The article focuses on the differences in political participation among post-communist countries. First, it explores the variation in the level of political participation among post-communist states. Second, it deals with the differences in the determinants that account for political participation in individual countries. The second objective is met by introducing a three-dimensional explanatory model of political participation: individual resources, motivations, and social networks. In an empirical analysis political participation in nine post-communist countries is examined using data from the International Social Survey Programme 2004. Results show that the countries under study vary in the level of political participation both at the aggregate and individual levels. The most active citizens are in the former East Germany and Slovakia. Polish and Hungarian citizens participate in politics the least. Further, two modes of political participation - protest activity and contacting - are identified and used as dependent variables in further analysis. In the second part of the article, the explanatory model is tested against data from individual countries. The analysis shows that there is a difference in the factors that account for political participation in various post-communist countries. Generally, the three-level model of political participation works best in Hungary, Bulgaria, and East Germany. It explains very little variation in Russia and Poland.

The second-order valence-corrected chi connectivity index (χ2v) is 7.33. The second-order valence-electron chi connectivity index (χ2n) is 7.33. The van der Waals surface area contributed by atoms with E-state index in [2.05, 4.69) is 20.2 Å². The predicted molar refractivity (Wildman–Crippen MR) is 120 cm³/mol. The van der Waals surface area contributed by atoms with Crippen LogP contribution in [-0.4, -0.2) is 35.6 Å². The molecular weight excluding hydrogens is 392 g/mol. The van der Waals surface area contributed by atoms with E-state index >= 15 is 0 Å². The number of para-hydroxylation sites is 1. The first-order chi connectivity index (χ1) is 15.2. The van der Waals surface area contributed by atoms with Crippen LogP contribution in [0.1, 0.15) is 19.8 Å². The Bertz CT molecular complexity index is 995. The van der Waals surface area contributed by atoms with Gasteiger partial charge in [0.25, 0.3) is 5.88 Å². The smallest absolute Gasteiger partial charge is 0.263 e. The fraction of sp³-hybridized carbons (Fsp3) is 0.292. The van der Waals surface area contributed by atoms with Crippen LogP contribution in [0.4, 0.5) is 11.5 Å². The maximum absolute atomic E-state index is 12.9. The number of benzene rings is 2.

Financed by the National Centre for Research and Development under grant No. SP/I/1/77065/10 by the strategic scientific research and experimental development program:
SYNAT - “Interdisciplinary System for Interactive Scientific and Scientific-Technical Information”.